‘Treating the Symptoms in a Culture of Violence Doesn’t Work. We Need to Look Deeper:’ Philly’s Archbishop Chaput

August 5, 2019 Updated: August 6, 2019

After the senseless loss of 31 innocent lives in two mass shooting in Texas and Ohio over the weekend, Philadelphia Archbishop Charles Chaput offered his thoughts on what is needed for fundamental change in America.

“Treating the symptoms in a culture of violence doesn’t work. We need to look deeper. Until we’re willing to do that, nothing fundamental will change,” Chaput said in a column published on his website, CatholicPhilly.com on Aug. 5.

The Archbishop referred to the Columbine High School massacre that happened two decades ago, which he witnessed. He said he had buried some of the young victims and personally witnessed the impact that the violence left on families.

“The experience taught me that assault rifles are not a birthright, and the Second Amendment is not a Golden Calf. I support thorough background checks and more restrictive access to guns for anyone seeking to purchase them.

“But it also taught me that only a fool can believe that ‘gun control’ will solve the problem of mass violence. The people using the guns in these loathsome incidents are moral agents with twisted hearts,” wrote 74-year-old Chaput who has been the city’s Archbishop since 2011.

He said these “twisted hearts” are created by “sexual anarchy, personal excess, political hatreds, intellectual dishonesty, and perverted freedoms that we’ve systematically created over the past half-century.”

Chaput recalled the testimony he gave at the United States Senate after the Columbine High School when he was the archbishop of Denver.

He had said, “The real problem [of Columbine-like violence in our culture] is in here, in us … In the last four decades, we’ve created a culture that markets violence in dozens of different ways, seven days a week. It’s part of our social fabric.

“When we build our advertising campaigns on consumer selfishness and greed, and when money becomes the universal measure of value, how can we be surprised when our sense of community erodes? When we glorify and multiply guns, why are we shocked when kids use them?”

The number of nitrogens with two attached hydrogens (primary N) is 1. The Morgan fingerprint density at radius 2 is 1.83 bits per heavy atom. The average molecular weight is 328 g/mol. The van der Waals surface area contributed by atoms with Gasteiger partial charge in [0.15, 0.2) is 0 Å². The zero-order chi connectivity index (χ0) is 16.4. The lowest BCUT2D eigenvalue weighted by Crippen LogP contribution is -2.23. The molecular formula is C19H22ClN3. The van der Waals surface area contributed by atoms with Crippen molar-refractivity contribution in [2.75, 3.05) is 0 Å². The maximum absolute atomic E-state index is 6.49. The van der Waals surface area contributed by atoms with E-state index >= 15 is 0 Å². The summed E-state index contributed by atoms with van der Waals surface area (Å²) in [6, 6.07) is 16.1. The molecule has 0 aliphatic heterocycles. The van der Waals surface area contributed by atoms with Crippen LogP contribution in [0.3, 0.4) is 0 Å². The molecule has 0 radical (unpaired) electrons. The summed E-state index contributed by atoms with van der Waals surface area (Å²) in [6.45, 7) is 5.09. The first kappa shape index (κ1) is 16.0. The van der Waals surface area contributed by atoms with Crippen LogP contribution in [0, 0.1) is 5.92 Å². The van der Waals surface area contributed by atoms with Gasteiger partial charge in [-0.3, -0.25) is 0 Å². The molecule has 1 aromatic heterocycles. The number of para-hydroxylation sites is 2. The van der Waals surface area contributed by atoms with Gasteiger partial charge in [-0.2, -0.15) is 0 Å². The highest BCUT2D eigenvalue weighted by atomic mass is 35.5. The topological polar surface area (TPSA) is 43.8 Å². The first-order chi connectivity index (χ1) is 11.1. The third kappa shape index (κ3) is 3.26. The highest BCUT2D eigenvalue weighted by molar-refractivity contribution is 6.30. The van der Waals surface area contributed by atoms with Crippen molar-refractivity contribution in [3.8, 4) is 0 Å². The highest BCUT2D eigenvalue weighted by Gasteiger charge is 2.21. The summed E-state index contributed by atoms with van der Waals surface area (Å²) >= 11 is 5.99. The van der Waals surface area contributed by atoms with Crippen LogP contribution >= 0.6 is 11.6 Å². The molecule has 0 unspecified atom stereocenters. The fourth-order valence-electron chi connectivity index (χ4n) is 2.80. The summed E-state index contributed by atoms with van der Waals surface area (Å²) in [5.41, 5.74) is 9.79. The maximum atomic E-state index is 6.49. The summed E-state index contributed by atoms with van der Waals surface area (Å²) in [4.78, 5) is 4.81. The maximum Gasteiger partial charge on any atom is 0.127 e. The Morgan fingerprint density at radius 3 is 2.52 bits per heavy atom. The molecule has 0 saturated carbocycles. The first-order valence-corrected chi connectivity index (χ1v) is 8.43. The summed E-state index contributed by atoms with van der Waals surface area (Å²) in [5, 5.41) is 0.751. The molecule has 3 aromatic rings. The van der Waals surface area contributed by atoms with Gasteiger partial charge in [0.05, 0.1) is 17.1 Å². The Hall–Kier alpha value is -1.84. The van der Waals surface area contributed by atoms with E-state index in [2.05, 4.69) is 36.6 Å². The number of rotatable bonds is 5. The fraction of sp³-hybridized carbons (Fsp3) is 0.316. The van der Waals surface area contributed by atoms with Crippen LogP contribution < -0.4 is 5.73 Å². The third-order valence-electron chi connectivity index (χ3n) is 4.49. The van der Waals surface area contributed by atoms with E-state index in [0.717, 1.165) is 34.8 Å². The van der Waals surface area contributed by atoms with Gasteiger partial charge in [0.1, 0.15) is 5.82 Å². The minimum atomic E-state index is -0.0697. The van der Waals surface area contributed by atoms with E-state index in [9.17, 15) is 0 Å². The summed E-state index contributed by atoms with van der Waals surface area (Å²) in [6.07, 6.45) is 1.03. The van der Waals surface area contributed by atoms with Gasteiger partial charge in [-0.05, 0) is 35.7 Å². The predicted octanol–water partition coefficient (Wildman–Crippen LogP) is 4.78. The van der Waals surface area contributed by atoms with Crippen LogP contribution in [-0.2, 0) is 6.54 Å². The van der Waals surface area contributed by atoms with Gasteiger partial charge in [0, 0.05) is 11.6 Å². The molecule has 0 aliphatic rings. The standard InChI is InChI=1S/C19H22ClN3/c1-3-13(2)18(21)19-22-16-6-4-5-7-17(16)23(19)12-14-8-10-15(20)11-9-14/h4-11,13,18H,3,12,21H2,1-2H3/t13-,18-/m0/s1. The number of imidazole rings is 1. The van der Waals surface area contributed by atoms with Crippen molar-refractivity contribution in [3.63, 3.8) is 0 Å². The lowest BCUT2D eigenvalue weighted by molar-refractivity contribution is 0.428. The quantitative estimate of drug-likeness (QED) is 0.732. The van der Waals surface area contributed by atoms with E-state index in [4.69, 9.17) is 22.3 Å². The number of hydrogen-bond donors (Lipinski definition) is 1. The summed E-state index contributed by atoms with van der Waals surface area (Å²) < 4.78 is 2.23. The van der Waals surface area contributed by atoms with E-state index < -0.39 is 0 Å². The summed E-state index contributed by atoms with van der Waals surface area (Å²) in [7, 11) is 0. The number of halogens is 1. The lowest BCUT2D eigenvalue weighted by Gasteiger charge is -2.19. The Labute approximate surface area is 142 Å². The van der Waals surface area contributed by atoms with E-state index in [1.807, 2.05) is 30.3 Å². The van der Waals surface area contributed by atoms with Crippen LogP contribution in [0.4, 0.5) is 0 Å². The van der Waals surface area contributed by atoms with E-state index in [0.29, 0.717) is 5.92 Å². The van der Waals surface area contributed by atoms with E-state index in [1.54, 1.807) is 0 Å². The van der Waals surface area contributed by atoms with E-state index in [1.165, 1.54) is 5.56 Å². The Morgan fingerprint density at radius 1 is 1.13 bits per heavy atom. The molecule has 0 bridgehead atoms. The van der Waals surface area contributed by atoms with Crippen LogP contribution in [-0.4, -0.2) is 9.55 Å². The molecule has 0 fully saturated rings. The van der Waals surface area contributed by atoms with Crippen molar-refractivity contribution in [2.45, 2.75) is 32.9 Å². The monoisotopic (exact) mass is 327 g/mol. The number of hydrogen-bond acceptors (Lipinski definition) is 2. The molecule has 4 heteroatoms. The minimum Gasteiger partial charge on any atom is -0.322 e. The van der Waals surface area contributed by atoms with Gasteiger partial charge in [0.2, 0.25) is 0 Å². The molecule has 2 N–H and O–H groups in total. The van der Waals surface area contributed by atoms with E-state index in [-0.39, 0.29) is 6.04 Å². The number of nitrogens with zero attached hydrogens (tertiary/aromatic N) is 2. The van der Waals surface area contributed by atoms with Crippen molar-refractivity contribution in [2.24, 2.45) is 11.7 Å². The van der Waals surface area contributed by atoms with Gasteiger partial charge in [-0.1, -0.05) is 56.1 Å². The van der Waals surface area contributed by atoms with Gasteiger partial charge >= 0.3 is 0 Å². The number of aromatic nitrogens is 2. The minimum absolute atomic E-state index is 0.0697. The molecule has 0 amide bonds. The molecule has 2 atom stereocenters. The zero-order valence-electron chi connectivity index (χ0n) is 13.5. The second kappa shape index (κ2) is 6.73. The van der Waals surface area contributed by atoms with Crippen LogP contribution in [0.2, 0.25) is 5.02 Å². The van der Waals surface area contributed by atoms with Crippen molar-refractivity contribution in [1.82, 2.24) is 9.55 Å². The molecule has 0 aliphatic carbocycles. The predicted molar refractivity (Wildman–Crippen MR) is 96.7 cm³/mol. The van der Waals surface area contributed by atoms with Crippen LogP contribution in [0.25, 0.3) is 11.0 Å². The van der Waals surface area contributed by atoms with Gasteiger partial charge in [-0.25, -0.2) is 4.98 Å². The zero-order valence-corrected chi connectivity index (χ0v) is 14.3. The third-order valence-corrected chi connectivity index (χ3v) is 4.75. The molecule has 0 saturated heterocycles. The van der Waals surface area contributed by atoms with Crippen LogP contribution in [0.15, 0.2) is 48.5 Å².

In separate episodes in the last two weeks, gunmen killed three people and wounded 13 others in Gilroy, California, killed at least 22 and wounded 26 others in El Paso Texas, and killed at least nine and wounded 27 others in Dayton, Ohio.

Archbishop Chaput said any kind of violence is against the sacredness that’s the fundamental quality of life.

“When the most dangerous place in the country is a mother’s womb and the unborn child can have his or her head crushed in an abortion, even in the process of being born, the body language of that message is that life isn’t sacred and may not be worth much at all,” he said.

Epoch Times Photo
A woman kneels at a makeshift memorial outside Walmart, near the scene of a mass shooting which left at least 22 people dead, on August 5, 2019 in El Paso, Texas. (Mario Tama/Getty Images)

He said contradictions exist because laws make certain kinds of killings legal.

“In fact, certain kinds of killing no longer even count officially as ‘killing.’ Certain kinds of killing we enshrine as rights and protect by law. When we live this kind of contradiction, why are we surprised at the results?” he wrote.

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